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Overcoming the Amygdala Part 21

If reality isn’t entirely linear, then what is it?

We have to look carefully at ‘reality’ through the lenses of each of the Zones to get a complete answer, but briefly stated, reality varies depending on how it’s looked at.

Viewed through the amygdala, life is a manic linear struggle for continuance. That’s why the Panic and Anxiety (and part of the Rhythmic) Zones have the characteristics that they do: alarm signals going off all or most of the time as the amygdala continually assesses and re-assesses the ‘state of threat’ in the environment, and compares it (usually unfavourably) with your preparedness for linear progression through it, one day at a time. But as we journey into the heart of the ecosystem known as Us, this perception changes:

In the Rhythmic Zone, we phase in and out of the linear struggle, occasionally experiencing moments of latitudinal calm.

In the Calmer Zone, we are ‘unmoored from’, but still near the ‘shoreline’ of the amygdala’s kingdom: we visit the Calmer Zone when we sleep. Here — as we know from our dreams — reality bears some likeness to the linear zones but can be decidedly un-linear, with wandering connections between things known and unknown that follow no logical pattern. In fact, the one clear thing we can say about this zone is that it isn’t linear in the same way that the waking world is.

The Manifesting Zone takes a very different look at ‘reality’. Here, the best image or metaphor is probably that of an artist and a painting, or a novelist and a book, or a composer and a piece of music — the perspective has altered. Lines can still be seen and can still exist — brushstrokes or sentences or bars of music — but the whole creation can be seen non-linearly: the painter can step back and view the whole picture, the novelist can sit back and contemplate the whole story, the composer can hear the whole piece played. In the Manifesting Zone, the individual is still engaged with his or her creation, and that includes its ‘lines’ — but they are involved from a different angle. They are not ‘immersed’ in the same way, unless they choose momentarily to go ‘into’ their work and experience it from within; their understanding of it and connection with it is quite different to that of the outer circles.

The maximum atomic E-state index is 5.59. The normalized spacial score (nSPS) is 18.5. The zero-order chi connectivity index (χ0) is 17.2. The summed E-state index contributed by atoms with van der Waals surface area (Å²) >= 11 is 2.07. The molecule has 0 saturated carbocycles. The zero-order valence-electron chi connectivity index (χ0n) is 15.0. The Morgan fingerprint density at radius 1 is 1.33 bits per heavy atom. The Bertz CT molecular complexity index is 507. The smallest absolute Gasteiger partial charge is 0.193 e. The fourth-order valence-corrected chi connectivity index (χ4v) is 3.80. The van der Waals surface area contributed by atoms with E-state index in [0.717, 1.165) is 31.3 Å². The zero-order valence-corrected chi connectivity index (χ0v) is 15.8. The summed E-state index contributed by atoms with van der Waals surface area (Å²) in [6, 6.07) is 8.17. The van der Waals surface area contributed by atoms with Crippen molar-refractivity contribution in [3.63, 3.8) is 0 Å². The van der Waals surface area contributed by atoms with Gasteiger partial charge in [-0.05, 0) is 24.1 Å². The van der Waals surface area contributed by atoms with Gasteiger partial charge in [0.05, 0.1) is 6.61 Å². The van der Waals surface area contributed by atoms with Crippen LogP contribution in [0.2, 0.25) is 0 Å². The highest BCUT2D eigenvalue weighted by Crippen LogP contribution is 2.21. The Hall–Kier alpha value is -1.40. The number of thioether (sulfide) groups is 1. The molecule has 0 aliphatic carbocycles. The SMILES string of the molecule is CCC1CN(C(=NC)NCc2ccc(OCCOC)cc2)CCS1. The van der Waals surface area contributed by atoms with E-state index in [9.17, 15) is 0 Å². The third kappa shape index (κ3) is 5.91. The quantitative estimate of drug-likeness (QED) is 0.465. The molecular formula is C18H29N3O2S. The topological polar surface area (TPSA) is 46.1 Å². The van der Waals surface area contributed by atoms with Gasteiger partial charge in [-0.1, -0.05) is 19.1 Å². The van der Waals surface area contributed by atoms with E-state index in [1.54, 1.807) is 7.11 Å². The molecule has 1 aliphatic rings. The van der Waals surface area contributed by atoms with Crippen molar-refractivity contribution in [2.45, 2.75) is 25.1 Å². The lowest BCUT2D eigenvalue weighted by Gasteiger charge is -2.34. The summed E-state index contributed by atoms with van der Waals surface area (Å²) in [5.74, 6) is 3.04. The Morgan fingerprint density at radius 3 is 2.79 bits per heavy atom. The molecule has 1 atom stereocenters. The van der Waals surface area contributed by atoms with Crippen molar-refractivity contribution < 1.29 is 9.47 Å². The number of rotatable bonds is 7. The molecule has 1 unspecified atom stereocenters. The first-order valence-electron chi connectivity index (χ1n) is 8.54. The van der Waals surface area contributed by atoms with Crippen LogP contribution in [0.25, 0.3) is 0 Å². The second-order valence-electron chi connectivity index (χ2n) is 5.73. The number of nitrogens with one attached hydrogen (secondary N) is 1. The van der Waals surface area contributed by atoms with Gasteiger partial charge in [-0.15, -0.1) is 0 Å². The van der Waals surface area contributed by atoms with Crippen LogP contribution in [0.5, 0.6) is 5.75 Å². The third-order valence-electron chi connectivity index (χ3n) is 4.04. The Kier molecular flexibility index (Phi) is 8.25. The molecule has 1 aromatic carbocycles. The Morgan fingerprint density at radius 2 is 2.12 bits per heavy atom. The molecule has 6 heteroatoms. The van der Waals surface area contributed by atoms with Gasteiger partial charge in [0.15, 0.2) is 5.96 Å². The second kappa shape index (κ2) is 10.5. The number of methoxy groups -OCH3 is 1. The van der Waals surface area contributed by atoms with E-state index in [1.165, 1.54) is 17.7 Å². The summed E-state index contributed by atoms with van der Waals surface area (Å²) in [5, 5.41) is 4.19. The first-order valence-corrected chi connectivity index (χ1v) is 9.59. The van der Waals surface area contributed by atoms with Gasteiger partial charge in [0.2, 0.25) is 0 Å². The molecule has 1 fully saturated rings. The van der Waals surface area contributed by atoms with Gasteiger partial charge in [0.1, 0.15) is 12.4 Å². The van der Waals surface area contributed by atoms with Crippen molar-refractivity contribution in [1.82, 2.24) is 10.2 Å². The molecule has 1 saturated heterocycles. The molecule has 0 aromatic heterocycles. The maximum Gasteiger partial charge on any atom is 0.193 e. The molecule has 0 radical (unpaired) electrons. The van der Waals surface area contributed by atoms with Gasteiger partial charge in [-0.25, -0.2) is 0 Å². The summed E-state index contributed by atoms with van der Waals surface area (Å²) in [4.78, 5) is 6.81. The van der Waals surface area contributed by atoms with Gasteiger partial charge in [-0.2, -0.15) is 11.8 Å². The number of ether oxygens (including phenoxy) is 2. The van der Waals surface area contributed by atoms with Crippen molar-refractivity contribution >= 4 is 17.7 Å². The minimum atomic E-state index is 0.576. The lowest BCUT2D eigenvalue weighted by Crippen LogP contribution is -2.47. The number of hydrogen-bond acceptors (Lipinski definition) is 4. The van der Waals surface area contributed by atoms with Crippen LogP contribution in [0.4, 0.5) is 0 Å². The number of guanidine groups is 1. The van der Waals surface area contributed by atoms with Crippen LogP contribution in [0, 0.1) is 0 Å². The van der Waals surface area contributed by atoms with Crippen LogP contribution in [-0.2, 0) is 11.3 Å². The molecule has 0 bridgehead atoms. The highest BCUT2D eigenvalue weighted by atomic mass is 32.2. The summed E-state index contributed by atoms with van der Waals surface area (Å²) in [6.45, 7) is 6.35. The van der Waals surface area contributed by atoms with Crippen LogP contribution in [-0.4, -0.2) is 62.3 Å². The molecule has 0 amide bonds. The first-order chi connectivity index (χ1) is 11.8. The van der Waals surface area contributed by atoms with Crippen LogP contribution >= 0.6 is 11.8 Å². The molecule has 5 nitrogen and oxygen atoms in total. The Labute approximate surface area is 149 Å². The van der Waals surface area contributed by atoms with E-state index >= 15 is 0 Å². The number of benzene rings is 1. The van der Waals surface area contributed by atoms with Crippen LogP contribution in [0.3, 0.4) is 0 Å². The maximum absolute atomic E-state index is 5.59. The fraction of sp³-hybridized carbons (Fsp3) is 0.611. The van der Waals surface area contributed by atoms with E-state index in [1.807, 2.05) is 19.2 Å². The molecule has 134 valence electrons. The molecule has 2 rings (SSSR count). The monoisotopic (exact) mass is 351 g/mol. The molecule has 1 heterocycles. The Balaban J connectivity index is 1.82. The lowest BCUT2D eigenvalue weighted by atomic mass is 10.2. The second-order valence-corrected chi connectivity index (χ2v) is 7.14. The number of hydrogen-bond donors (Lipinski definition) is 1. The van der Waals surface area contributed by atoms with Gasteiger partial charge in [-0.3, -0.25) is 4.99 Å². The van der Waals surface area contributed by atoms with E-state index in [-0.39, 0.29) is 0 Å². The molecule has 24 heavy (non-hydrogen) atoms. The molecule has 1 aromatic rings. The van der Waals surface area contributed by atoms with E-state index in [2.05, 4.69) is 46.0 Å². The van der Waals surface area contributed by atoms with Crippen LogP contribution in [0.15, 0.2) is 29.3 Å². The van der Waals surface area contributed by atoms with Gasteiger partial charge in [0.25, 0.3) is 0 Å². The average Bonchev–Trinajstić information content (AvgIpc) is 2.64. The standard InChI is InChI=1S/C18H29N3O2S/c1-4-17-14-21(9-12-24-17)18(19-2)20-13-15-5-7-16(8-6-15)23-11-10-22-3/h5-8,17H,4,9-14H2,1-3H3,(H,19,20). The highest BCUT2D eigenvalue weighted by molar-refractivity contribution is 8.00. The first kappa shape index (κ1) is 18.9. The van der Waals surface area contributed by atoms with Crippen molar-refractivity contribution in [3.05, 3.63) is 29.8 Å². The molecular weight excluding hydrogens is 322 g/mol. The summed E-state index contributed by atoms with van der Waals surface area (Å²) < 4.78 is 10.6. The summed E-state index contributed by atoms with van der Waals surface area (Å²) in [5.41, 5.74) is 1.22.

It’s a useful analogy to persist with when we come to glimpsing the Play Zone. Just as an artist steps back from his or her single canvas to see it as a whole, an individual can step back from his or her whole life’s work so far to see how everything fits together. Engaged in a single artwork, the person might feel seriously focused and want ‘not to be disturbed’; taking an overview of one’s whole opus, one might be more playful or adventurous, or spot new horizons to steer a course toward. Play brings with it a sense of space, freedom, joy, with peril and penalty removed to remote distances.

Beyond the Play Zone is the Zen Zone. It’s not realistic to expect to say much about that, mired as we are in our outer circles most of the time. Probably one of the few things we could guess at is that the Zen Zone brings with it wisdom and ultimate perspective. Those who have glimpsed it bring back word of Meaning and Beauty and a frame of reference far beyond the linear, which our simple straightforward thinking would probably reject outright, but which, from those heights, are as natural as sunlight.

With Active Meditation, the best we’re hoping for is a peek into the Manifesting Zone — and we’re still quite some way from that.


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